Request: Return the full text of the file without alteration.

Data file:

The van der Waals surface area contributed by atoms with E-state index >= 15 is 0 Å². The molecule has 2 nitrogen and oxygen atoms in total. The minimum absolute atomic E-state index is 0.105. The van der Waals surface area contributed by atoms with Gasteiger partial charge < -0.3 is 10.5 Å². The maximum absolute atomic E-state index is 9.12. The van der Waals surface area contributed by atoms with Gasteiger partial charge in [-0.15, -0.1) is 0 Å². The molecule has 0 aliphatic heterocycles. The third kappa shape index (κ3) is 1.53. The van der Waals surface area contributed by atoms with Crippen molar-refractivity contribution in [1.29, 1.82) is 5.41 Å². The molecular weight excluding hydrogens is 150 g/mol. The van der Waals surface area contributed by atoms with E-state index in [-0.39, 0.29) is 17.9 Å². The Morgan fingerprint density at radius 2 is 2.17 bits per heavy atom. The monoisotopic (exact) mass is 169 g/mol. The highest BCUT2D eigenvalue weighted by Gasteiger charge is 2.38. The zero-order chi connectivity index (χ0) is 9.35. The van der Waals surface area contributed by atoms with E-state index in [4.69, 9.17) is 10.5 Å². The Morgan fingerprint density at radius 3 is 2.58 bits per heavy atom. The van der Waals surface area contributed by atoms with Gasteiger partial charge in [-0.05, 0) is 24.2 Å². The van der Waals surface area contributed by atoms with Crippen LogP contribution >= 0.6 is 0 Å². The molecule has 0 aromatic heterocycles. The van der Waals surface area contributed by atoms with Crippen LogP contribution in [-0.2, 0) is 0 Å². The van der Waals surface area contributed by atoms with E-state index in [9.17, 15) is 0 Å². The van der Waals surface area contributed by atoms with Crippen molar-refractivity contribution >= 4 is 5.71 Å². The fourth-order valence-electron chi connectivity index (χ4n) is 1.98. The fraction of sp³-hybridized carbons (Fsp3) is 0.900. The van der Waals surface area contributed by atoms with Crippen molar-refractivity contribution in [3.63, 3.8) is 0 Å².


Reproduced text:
The van der Waals surface area contributed by atoms with E-state index >= 15 is 0 Å². The molecule has 2 nitrogen and oxygen atoms in total. The minimum absolute atomic E-state index is 0.105. The van der Waals surface area contributed by atoms with Gasteiger partial charge < -0.3 is 10.5 Å². The maximum absolute atomic E-state index is 9.12. The van der Waals surface area contributed by atoms with Gasteiger partial charge in [-0.15, -0.1) is 0 Å². The molecule has 0 aliphatic heterocycles. The third kappa shape index (κ3) is 1.53. The van der Waals surface area contributed by atoms with Crippen molar-refractivity contribution in [1.29, 1.82) is 5.41 Å². The molecular weight excluding hydrogens is 150 g/mol. The van der Waals surface area contributed by atoms with E-state index in [-0.39, 0.29) is 17.9 Å². The Morgan fingerprint density at radius 2 is 2.17 bits per heavy atom. The monoisotopic (exact) mass is 169 g/mol. The highest BCUT2D eigenvalue weighted by Gasteiger charge is 2.38. The zero-order chi connectivity index (χ0) is 9.35. The van der Waals surface area contributed by atoms with E-state index in [4.69, 9.17) is 10.5 Å². The Morgan fingerprint density at radius 3 is 2.58 bits per heavy atom. The van der Waals surface area contributed by atoms with Gasteiger partial charge in [-0.05, 0) is 24.2 Å². The van der Waals surface area contributed by atoms with Crippen LogP contribution >= 0.6 is 0 Å². The molecule has 0 aromatic heterocycles. The van der Waals surface area contributed by atoms with Crippen LogP contribution in [-0.2, 0) is 0 Å². The van der Waals surface area contributed by atoms with E-state index in [9.17, 15) is 0 Å². The van der Waals surface area contributed by atoms with Crippen molar-refractivity contribution >= 4 is 5.71 Å². The fourth-order valence-electron chi connectivity index (χ4n) is 1.98. The fraction of sp³-hybridized carbons (Fsp3) is 0.900. The van der Waals surface area contributed by atoms with Crippen molar-refractivity contribution in [3.63, 3.8) is 0 Å².